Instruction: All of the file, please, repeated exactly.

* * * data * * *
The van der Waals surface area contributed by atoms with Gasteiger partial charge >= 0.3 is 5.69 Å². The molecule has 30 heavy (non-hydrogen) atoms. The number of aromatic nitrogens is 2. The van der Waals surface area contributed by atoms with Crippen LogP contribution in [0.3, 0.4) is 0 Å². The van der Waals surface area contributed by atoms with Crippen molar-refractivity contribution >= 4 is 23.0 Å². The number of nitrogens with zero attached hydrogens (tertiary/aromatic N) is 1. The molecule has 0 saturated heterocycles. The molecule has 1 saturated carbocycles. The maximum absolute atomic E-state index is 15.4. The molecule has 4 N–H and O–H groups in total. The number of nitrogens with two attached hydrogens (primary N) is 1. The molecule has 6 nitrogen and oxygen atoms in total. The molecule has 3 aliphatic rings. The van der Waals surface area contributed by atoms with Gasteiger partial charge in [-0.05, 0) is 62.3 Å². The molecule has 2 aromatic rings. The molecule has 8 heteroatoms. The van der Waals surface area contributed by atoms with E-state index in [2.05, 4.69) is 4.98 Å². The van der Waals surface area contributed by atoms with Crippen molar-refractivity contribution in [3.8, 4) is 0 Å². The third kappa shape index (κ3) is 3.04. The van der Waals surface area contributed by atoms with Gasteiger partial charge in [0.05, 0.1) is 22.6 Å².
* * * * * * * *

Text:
The van der Waals surface area contributed by atoms with Gasteiger partial charge >= 0.3 is 5.69 Å². The molecule has 30 heavy (non-hydrogen) atoms. The number of aromatic nitrogens is 2. The van der Waals surface area contributed by atoms with Crippen LogP contribution in [0.3, 0.4) is 0 Å². The van der Waals surface area contributed by atoms with Crippen molar-refractivity contribution >= 4 is 23.0 Å². The number of nitrogens with zero attached hydrogens (tertiary/aromatic N) is 1. The molecule has 0 saturated heterocycles. The molecule has 1 saturated carbocycles. The maximum absolute atomic E-state index is 15.4. The molecule has 4 N–H and O–H groups in total. The number of nitrogens with two attached hydrogens (primary N) is 1. The molecule has 6 nitrogen and oxygen atoms in total. The molecule has 3 aliphatic rings. The van der Waals surface area contributed by atoms with Gasteiger partial charge in [-0.05, 0) is 62.3 Å². The molecule has 2 aromatic rings. The molecule has 8 heteroatoms. The van der Waals surface area contributed by atoms with E-state index in [2.05, 4.69) is 4.98 Å². The van der Waals surface area contributed by atoms with Crippen molar-refractivity contribution in [3.8, 4) is 0 Å². The third kappa shape index (κ3) is 3.04. The van der Waals surface area contributed by atoms with Gasteiger partial charge in [0.05, 0.1) is 22.6 Å².